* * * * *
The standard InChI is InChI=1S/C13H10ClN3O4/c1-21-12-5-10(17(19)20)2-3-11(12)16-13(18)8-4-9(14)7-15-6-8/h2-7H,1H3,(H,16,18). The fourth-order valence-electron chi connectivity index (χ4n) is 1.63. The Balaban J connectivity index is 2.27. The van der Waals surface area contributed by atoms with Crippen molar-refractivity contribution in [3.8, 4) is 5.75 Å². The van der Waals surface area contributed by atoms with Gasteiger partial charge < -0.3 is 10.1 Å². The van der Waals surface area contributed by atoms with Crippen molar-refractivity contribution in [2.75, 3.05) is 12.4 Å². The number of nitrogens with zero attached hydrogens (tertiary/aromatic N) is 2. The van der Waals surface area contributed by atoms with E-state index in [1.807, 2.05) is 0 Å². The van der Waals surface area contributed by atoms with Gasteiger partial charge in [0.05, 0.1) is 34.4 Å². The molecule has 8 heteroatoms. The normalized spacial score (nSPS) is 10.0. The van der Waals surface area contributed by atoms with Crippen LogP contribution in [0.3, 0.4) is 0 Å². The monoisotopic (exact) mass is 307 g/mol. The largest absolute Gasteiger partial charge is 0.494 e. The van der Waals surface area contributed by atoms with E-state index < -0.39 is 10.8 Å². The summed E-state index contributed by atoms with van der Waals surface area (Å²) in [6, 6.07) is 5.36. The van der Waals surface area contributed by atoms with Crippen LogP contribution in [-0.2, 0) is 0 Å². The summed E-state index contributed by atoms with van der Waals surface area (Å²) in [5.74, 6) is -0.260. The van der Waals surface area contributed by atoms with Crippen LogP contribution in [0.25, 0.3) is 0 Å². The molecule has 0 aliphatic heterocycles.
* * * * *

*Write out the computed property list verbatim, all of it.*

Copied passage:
The standard InChI is InChI=1S/C13H10ClN3O4/c1-21-12-5-10(17(19)20)2-3-11(12)16-13(18)8-4-9(14)7-15-6-8/h2-7H,1H3,(H,16,18). The fourth-order valence-electron chi connectivity index (χ4n) is 1.63. The Balaban J connectivity index is 2.27. The van der Waals surface area contributed by atoms with Crippen molar-refractivity contribution in [3.8, 4) is 5.75 Å². The van der Waals surface area contributed by atoms with Gasteiger partial charge < -0.3 is 10.1 Å². The van der Waals surface area contributed by atoms with Crippen molar-refractivity contribution in [2.75, 3.05) is 12.4 Å². The number of nitrogens with zero attached hydrogens (tertiary/aromatic N) is 2. The van der Waals surface area contributed by atoms with E-state index in [1.807, 2.05) is 0 Å². The van der Waals surface area contributed by atoms with Gasteiger partial charge in [0.05, 0.1) is 34.4 Å². The molecule has 8 heteroatoms. The normalized spacial score (nSPS) is 10.0. The van der Waals surface area contributed by atoms with Crippen LogP contribution in [0.3, 0.4) is 0 Å². The monoisotopic (exact) mass is 307 g/mol. The largest absolute Gasteiger partial charge is 0.494 e. The van der Waals surface area contributed by atoms with E-state index < -0.39 is 10.8 Å². The summed E-state index contributed by atoms with van der Waals surface area (Å²) in [6, 6.07) is 5.36. The van der Waals surface area contributed by atoms with Crippen LogP contribution in [-0.2, 0) is 0 Å². The summed E-state index contributed by atoms with van der Waals surface area (Å²) in [5.74, 6) is -0.260. The van der Waals surface area contributed by atoms with Crippen LogP contribution in [0.25, 0.3) is 0 Å². The molecule has 0 aliphatic heterocycles.